The Rise of Digital-First Banking

In Europe, many successful banks are digital; they don’t operate physical branches. Their success is due to a singular focus on user experience, performance, speed, flexibility and a mobile-first approach. This is what has won over the current generation of young people who do not need to visit a teller.

I don’t need a safe deposit box or cash. I have no use for traditional banking services, so it’s great that digital native banks are thriving. Some have even been acquired by traditional banks eager to adopt their teams and mindset. In my experience, performance is synonymous with user experience. For instance, when I attempt a mobile check deposit with my bank, it often fails, forcing me to visit the branch, which is inconvenient.

Friends who use digital banks in France don’t face these issues; their systems work. The banking industry could also take cues from the financial sector. Consider Robinhood—a trading platform that revolutionized the traditional approach to buying and selling stocks with its efficient and user-friendly app.

It’s crucial for banks to recognize the importance of these advancements and to take action. Otherwise, they risk losing their competitive edge.

Reimagining Traditional Services in the Digital Era

In the U.S., some banks perform exceptionally well with only an online presence, with USAA as a prime example. Some companies, like Capital One, are innovating by transforming their banks into cafés. They provide WiFi, allowing customers to work and do more than just banking. This shift dramatically enhances the user experience.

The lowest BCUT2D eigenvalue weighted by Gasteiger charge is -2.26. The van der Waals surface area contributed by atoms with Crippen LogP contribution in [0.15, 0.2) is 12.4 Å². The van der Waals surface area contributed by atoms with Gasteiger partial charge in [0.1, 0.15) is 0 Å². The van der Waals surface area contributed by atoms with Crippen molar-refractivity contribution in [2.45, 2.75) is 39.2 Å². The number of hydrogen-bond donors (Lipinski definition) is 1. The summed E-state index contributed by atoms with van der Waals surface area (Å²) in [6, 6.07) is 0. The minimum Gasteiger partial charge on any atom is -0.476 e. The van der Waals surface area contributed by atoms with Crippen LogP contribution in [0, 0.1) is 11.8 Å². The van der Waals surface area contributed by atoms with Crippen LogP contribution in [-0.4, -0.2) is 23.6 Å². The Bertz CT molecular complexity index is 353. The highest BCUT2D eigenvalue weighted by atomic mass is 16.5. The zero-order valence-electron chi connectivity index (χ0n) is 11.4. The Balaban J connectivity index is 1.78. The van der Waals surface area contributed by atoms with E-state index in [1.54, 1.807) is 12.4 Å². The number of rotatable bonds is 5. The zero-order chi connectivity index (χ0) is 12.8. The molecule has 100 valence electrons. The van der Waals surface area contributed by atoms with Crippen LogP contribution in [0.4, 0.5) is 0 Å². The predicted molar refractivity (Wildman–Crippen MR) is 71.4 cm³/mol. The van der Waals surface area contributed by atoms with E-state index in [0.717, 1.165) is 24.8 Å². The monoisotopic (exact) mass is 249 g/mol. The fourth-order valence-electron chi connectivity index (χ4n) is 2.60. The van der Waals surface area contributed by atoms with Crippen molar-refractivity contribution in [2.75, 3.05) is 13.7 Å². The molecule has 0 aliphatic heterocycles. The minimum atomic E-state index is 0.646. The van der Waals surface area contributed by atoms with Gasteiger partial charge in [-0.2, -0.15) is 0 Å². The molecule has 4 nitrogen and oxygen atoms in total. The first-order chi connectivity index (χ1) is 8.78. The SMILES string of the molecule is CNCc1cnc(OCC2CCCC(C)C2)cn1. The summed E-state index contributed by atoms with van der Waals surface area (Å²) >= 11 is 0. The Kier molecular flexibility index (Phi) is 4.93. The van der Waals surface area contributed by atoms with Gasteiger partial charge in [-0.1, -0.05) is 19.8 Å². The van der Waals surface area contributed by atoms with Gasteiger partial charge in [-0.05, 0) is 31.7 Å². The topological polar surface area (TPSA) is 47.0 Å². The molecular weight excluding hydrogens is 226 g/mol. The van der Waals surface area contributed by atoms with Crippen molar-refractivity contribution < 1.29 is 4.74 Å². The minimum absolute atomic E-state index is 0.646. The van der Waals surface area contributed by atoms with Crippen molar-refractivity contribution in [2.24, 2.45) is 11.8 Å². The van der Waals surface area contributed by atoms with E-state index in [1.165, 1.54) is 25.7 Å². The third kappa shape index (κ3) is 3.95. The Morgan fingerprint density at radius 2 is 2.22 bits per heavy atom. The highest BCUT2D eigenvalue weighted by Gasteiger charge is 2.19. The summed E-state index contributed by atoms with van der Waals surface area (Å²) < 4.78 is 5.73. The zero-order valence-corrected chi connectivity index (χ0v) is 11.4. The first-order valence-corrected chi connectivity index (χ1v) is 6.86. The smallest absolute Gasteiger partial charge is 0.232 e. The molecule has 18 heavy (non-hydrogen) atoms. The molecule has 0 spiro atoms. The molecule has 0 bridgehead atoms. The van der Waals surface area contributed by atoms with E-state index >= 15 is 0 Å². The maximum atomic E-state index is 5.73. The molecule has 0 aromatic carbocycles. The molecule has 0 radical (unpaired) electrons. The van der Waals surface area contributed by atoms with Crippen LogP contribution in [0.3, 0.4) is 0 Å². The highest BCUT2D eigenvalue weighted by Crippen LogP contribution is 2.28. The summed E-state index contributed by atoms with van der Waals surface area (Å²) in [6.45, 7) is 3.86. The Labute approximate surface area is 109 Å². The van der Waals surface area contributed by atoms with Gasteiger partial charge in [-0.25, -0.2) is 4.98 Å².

Similarly, I believe the U.S. Postal Service could benefit from reinvention. In countries like France and the UK, postal services double as financial providers, which addresses the ‘last mile’ challenge. The digital era resolves this issue by eliminating the need for physical branches. Previously, a bank might boast about its extensive network of branches, claiming coverage across the country. But with online banking, all you need is an internet connection.

T-Mobile’s collaboration with Starlink is a case in point. They’re ensuring there won’t be any ‘dead spots’ for connectivity. If cellular service fails, a satellite connection can take its place. This innovation underscores the reduced necessity for physical locations in banking and other services.

The Promise of Open Banking and Regulatory Impact

It’ll be interesting to see how the rise of open banking levels the playing field. By enabling third-party applications to access and manage consumer banking and financial data, open banking could redefine both competition and the customer journey within the industry. This shift is expected to spur major banks into more direct competition with their smaller and emerging counterparts, which could lead to reduced costs, enhanced technology and improved customer service. Traditional banks will be challenged to innovate and invest in new technologies to adapt to this changing landscape.

Observing the effects of new regulations such as DORA on the banking sector will be noteworthy. Previous reforms in banking have concentrated on economic stability and market behavior, often neglecting the aspect of resilience. DORA aims to shift the focus, highlighting the importance of Internet resilience for financial institutions.

As digital banking reshapes customer expectations, the industry must prioritize user experience and innovate, or risk being left behind. The evolution towards more agile, customer-centric services is not just inevitable but essential for staying relevant in the fast-paced financial landscape of today and tomorrow.